Elise LaFleur looks the part. Neat and professional, with straight, combed hair, pearl studs in her ears, and a simple neutral cardigan covering a red shift dress, LaFleur sits with her shoulders back and hands folded in front of a cup of green tea. Despite a long day on Capitol Hill, she’s poised, polished, and ready to talk politics.
“I specifically came to Catholic for the Politics Department, especially for their study abroad programs and access to internships,” she said. LaFleur interns for Majority Whip Steve Scalise. It's her second semester in the position. She was asked to return after proving her worth last year.
In the congressman’s office, LaFleur talks with constituents via phone or email and passes on their concerns to Scalise. She writes them letters letting them know what Scalise is doing to protect the Louisiana coastline, serve the public education system, or to address whatever other concerns they might have. LaFleur likes this part of the job. It keeps her connected to the people back home.
“I really want to be a voice for those who see D.C. as so far away, as almost untouchable. I want to advocate for them, make their voices heard. Sometimes people feel like D.C. forgets about them. It’s important to remember the humanity behind people and the real issues they’re facing,” said LaFleur.
LaFleur caught the politics bug back in high school. She served as a page in the Louisiana state legislature and competed on her school’s speech and debate team. When speech and debate tournaments took her all over the country from Chicago to Fort Lauderdale, she began to envision herself settling down in a city for college.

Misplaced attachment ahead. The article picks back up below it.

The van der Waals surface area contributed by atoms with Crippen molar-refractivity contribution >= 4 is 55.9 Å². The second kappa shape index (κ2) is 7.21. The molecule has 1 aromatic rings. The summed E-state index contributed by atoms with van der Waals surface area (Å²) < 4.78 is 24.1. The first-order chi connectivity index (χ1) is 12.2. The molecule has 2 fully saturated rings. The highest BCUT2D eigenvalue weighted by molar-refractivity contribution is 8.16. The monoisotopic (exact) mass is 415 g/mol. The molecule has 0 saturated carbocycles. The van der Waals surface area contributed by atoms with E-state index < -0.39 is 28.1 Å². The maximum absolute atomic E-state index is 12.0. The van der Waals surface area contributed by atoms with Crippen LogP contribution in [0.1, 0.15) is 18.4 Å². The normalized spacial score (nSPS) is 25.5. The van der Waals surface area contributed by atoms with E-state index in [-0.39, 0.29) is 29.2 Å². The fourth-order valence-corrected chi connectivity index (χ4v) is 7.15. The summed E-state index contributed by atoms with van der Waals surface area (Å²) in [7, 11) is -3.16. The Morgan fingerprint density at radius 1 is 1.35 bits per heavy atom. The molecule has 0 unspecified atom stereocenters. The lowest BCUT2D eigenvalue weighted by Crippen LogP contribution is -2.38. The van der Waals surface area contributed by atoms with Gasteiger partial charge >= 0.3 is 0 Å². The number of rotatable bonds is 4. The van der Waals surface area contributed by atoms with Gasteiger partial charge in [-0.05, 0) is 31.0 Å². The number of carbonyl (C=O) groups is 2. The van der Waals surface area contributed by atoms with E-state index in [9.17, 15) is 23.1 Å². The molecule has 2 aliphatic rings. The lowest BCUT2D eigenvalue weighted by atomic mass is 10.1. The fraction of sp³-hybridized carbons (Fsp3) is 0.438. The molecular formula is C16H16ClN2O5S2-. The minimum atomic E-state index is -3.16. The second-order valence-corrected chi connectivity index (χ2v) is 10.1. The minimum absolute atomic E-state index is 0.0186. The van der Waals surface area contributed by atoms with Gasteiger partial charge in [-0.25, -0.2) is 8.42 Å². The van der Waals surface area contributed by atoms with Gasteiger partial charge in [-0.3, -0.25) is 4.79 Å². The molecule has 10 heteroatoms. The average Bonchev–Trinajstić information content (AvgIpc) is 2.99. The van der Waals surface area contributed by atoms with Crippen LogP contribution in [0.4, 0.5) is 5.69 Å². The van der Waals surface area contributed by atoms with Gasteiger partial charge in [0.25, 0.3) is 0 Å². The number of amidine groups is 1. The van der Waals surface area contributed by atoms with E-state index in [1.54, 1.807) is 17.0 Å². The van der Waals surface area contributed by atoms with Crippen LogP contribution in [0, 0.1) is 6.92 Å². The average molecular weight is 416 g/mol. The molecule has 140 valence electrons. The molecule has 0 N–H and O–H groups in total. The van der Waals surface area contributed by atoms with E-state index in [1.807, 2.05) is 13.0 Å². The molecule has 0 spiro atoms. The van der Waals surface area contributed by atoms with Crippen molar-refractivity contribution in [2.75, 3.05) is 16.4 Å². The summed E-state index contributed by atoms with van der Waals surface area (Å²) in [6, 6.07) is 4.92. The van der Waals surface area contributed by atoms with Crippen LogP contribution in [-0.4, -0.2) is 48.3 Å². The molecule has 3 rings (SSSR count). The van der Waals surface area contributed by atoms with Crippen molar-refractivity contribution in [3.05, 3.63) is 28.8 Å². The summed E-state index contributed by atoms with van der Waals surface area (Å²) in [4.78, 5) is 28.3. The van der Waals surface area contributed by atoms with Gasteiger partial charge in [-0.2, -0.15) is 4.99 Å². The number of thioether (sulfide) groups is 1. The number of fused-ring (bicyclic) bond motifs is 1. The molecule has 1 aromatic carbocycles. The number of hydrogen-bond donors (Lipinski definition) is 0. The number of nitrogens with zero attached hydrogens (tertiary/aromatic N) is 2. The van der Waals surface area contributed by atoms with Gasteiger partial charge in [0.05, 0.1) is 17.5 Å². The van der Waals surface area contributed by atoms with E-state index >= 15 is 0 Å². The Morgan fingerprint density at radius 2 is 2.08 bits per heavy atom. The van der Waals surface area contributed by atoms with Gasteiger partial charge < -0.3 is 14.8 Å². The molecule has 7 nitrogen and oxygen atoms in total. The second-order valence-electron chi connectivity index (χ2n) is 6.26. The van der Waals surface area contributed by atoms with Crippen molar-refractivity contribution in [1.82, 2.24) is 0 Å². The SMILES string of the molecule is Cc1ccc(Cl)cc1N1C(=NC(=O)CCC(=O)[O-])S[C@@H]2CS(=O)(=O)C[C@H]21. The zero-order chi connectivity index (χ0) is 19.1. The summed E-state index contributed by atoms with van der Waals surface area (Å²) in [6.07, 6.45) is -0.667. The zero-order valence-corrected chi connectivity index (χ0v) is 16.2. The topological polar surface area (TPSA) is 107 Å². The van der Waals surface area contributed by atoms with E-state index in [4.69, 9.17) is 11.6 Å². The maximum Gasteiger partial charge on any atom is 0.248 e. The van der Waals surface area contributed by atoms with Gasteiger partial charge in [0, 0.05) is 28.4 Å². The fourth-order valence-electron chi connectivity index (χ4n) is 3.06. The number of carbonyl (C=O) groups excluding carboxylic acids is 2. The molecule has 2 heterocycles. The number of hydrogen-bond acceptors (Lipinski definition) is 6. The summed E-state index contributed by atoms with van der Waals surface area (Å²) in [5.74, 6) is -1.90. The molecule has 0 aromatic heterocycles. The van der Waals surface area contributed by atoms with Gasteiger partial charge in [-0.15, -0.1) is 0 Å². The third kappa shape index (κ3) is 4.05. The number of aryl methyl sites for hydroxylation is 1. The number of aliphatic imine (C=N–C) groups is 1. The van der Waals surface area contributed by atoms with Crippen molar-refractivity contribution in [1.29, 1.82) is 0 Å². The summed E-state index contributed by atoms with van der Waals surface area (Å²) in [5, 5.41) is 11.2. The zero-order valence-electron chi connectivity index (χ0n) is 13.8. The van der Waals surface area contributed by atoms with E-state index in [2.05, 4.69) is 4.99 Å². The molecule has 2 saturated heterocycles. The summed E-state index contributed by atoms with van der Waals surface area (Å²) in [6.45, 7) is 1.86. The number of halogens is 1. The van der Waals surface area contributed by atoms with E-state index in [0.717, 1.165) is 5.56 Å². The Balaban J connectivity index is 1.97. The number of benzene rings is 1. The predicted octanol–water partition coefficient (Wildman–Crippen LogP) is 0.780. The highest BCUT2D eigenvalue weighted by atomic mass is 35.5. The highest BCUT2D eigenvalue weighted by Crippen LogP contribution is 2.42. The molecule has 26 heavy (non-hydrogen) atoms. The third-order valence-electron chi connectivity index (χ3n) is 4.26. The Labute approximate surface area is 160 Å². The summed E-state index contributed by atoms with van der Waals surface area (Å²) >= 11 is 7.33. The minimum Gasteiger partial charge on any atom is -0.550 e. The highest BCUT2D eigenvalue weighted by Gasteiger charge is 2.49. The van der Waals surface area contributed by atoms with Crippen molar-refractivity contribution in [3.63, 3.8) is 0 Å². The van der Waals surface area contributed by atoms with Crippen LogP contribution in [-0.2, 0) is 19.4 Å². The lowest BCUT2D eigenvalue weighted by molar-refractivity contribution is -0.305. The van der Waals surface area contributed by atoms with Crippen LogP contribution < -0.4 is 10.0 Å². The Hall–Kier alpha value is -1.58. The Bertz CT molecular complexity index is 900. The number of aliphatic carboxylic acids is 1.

What better place for someone interested in politics than Washington, D.C.?
Come November, the interns in Rep. Scalice’s office might be out of a job.
“It’s crazy on the Hill right now,” says LaFleur, grinning. “It’s not just about what’s going on, pieces of legislation, what’s happening in the Supreme Court hearings, but also who is going to get re-elected, who's going to lose their job? Move around to different offices? It’s a lot of pressure. We’re all just hoping things turn out well.”
LaFleur says that political casualties, even one’s own, are a risk politicians take when fighting for causes they believe in.
“Not everything should be a game in politics. Not every move should be a ploy for some other goal or your own personal gain. Some things are worth fighting for that aren’t in the popular opinion, but if [you’re fighting] for the right reasons, for the right things, at the end of the day, it’s worth it.”